Fall Arts Preview 2016: Music

Sounds to fit anyone's fancy
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Music-ability - Mindie Lind

The tradition of American singers who first found their calling at church and continue to draw on their early experiences at places of worship, is as old as America itself. Whether the faith is maintained or lost, the language of higher love and the promise of redemption remain. Here in the decidedly nonreligious city of Seattle, the dark, bluesy and often irreverent singer/songwriter/pianist Mindie Lind—who was raised in a large, churchgoing Southern Baptist family and discovered music within the confines of the church—has established herself as powerful voice in the local music scene.

Lind was born without legs and gets around town, deftly, on a skateboard. While her songs do not overtly address her condition, the lyrics of songs such as “Recluse,” “Mississippi Misfit,” “Lowlands” and “Hunger and Fed” offer a sublime and emotionally nuanced account of otherness that immediately strikes a chord with listeners. As with many great American musical artists, Lind combines the spirit of the blues with the metaphoric language of gospel and a subtle sense of humor.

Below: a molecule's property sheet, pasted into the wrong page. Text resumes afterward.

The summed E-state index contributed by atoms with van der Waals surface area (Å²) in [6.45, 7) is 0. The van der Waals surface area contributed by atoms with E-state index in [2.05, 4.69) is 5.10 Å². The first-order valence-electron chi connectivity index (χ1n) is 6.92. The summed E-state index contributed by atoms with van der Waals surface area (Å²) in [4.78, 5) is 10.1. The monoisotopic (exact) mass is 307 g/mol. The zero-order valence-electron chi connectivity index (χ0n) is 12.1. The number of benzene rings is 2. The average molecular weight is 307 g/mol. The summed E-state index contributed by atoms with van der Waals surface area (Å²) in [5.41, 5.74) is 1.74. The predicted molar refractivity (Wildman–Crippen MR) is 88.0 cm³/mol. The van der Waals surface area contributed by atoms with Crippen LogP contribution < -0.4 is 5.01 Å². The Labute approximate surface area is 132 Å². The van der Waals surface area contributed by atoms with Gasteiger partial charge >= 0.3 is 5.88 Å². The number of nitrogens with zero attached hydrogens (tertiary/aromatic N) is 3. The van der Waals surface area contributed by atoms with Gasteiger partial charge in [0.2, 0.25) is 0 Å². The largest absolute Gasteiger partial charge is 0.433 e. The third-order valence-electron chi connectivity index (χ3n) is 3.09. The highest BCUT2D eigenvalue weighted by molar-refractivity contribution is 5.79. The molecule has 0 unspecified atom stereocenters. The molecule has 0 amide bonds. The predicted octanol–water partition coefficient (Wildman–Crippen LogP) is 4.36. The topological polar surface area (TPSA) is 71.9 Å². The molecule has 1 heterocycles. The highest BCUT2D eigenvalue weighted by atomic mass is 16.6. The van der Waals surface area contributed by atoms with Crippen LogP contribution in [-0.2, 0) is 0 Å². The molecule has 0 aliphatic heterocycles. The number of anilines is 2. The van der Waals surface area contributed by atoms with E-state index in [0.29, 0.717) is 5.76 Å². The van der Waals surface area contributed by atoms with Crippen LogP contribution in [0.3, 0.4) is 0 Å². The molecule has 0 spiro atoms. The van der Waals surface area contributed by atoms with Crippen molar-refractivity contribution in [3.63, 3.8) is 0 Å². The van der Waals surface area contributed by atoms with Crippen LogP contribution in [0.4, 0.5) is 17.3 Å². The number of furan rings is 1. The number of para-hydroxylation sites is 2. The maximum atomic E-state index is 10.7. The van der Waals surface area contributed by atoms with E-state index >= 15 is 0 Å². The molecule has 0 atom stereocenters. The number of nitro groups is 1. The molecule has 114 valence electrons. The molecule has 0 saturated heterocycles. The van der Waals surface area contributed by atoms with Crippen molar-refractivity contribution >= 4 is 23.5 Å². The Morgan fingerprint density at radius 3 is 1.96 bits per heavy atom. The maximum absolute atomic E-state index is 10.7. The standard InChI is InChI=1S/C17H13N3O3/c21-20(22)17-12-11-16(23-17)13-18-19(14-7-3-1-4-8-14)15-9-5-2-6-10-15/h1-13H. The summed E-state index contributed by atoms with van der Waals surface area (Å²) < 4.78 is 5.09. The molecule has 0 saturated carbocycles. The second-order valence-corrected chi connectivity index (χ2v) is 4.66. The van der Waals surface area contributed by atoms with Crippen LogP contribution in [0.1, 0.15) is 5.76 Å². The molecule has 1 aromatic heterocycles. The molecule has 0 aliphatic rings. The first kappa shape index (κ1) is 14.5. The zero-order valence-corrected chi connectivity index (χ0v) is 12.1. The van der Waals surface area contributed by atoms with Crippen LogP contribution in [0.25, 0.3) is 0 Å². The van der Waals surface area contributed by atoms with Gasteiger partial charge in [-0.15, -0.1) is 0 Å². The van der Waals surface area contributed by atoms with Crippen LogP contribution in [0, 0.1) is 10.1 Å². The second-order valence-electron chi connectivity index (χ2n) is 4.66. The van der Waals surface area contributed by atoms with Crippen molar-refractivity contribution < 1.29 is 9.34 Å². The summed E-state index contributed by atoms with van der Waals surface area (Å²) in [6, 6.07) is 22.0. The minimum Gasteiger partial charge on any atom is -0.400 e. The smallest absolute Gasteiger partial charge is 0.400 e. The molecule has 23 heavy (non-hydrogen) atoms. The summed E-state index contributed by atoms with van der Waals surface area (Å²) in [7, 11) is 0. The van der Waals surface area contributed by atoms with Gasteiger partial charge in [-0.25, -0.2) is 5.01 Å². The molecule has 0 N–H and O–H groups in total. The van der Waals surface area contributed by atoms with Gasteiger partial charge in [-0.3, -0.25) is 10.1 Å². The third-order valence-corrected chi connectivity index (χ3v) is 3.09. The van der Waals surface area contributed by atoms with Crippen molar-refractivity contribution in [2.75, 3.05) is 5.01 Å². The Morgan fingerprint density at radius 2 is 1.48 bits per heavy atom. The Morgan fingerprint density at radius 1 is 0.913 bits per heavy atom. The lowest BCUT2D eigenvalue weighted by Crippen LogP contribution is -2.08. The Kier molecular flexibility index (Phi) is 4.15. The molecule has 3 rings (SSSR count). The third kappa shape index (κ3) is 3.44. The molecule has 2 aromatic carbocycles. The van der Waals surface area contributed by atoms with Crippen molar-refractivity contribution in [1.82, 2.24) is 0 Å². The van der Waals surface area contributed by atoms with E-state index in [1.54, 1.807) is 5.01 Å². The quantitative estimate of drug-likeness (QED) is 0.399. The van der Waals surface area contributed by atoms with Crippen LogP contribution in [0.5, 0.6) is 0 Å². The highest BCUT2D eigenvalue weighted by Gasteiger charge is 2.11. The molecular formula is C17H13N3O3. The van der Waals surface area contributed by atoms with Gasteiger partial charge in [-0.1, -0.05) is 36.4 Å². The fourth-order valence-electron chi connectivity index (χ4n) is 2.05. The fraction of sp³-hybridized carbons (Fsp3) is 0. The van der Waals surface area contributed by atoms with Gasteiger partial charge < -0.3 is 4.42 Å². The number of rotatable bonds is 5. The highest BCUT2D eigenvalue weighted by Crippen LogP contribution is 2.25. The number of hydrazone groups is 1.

In 2014, Lind’s career got a boost when she was chosen to tour with Lena Dunham in support of her book, Not That Kind of Girl after responding to a call for artists on Dunham’s website.

Lind will perform at Macefield Music Festival, named for Edith Macefield, the elderly Ballard resident who gained national notoriety for refusing to sell her modest home to developers and became an icon of resistance. The festival runs 9/30–10/2 and takes place on an outdoor stage in Ballard and at a number of indoor venues. $45; macefieldmusicfestival.com   

The best in music

(Jazz) Chick Corea Trio with Eddie Gomez & Brian Blade
10/4–10/5 Keyboardist, composer and bandleader Chick Corea, winner of countless awards and fluent in a wide range of styles—from straight-ahead to avant-garde, bebop to jazz-rock fusion, children’s songs to chamber and symphonic works—comes to Jazz Alley to pay tribute to the legendary Bill Evans with former Evans bassist Eddie Gomez and drummer Brian Blade. Times and prices vary. Dimitriou’s Jazz Alley, downtown, 2033 Sixth Ave.; 206.441.9729; jazzalley.com 
 
(Jazz) Earshot Jazz Festival